The Art of Creativity

Reality Versus Fantasy in Photography

Reality Versus Fantasy in Photography

When it comes to the content of photographs, you’ll find that there are two major styles that each of the photographic genres fall into. There are realistic photographs, and then there are idealized photographs. Of course, genres jump between these two categories. For instance, you can have both realistic landscapes and more fantastical landscapes. But, no matter what type of photograph you look at, it will doubtless fall into one of these two categories, either the realistic or the fantastical.

With these two classifications comes a debate that is as old as post-processing. Which is better? Fantasy or reality? There are photographers on both sides of this divide, people who will argue strongly for one or the other. The realists will say that the very essence of photography is the ability to record exactly what is before the lens, and it’s the realism that sets the photographed image apart from all other art mediums. Then there are those who say there is nothing all wrong with the fantastical image, that many images are made simply because they’re pleasing to the eye, and if they break the rules of reality, so be it.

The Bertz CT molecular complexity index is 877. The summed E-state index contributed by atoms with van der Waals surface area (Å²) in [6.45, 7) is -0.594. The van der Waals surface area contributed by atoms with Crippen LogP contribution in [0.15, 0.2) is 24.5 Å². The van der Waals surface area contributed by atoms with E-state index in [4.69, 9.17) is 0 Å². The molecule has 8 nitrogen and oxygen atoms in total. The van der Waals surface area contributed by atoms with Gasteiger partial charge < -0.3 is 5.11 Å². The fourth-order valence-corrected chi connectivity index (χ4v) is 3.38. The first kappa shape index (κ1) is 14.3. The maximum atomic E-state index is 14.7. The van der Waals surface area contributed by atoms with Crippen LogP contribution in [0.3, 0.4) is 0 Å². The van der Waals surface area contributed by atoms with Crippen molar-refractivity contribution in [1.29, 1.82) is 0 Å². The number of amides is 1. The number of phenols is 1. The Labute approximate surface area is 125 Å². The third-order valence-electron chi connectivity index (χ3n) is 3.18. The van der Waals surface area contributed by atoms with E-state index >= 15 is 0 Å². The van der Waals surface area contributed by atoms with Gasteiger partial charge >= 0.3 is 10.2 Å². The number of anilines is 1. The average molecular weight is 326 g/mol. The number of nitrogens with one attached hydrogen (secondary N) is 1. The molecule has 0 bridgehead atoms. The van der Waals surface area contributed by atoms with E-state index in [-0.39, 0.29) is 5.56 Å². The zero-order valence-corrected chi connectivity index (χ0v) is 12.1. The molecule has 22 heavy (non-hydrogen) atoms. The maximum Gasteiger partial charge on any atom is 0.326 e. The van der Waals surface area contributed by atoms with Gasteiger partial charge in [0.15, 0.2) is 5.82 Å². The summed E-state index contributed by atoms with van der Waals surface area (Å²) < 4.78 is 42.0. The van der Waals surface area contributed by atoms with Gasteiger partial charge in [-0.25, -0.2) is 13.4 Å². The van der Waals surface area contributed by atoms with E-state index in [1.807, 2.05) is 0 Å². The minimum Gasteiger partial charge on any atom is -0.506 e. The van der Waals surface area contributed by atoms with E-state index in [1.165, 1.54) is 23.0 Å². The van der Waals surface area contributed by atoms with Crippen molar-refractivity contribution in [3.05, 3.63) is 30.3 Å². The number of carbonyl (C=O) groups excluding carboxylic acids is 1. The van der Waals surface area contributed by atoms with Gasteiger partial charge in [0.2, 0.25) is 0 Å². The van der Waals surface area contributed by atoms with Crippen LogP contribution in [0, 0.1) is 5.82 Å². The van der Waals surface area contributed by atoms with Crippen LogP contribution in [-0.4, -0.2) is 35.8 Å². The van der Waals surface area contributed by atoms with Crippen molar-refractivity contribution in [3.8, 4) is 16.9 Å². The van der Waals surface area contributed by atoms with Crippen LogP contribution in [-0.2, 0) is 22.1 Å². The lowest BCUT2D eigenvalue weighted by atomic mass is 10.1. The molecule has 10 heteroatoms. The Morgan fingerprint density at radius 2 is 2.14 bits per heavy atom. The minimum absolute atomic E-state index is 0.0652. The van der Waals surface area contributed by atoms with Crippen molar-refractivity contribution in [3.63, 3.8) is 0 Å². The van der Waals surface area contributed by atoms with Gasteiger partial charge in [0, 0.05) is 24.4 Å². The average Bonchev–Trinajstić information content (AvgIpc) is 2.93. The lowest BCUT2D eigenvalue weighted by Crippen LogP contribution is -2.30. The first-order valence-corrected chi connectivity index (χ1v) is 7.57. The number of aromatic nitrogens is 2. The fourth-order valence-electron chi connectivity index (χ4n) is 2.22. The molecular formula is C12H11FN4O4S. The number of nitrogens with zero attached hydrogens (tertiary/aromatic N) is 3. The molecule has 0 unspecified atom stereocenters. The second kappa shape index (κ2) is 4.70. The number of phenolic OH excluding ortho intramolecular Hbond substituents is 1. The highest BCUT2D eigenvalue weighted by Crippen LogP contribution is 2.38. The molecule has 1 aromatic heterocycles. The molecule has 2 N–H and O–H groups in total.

And then there is the majority of photographers. For most of us, realistic images and idealized ones are both acceptable. There is value in all photographic styles, and it depends on a variety of things, from the tastes and vision of the artist to the setting, subject material and more. Since there is no one “right” style, let’s broaden the discussion on both realistic and idealized photographic styles so that you can see examples of each, how to produce them, and the value inherent to both styles.

What is the Idealized Image?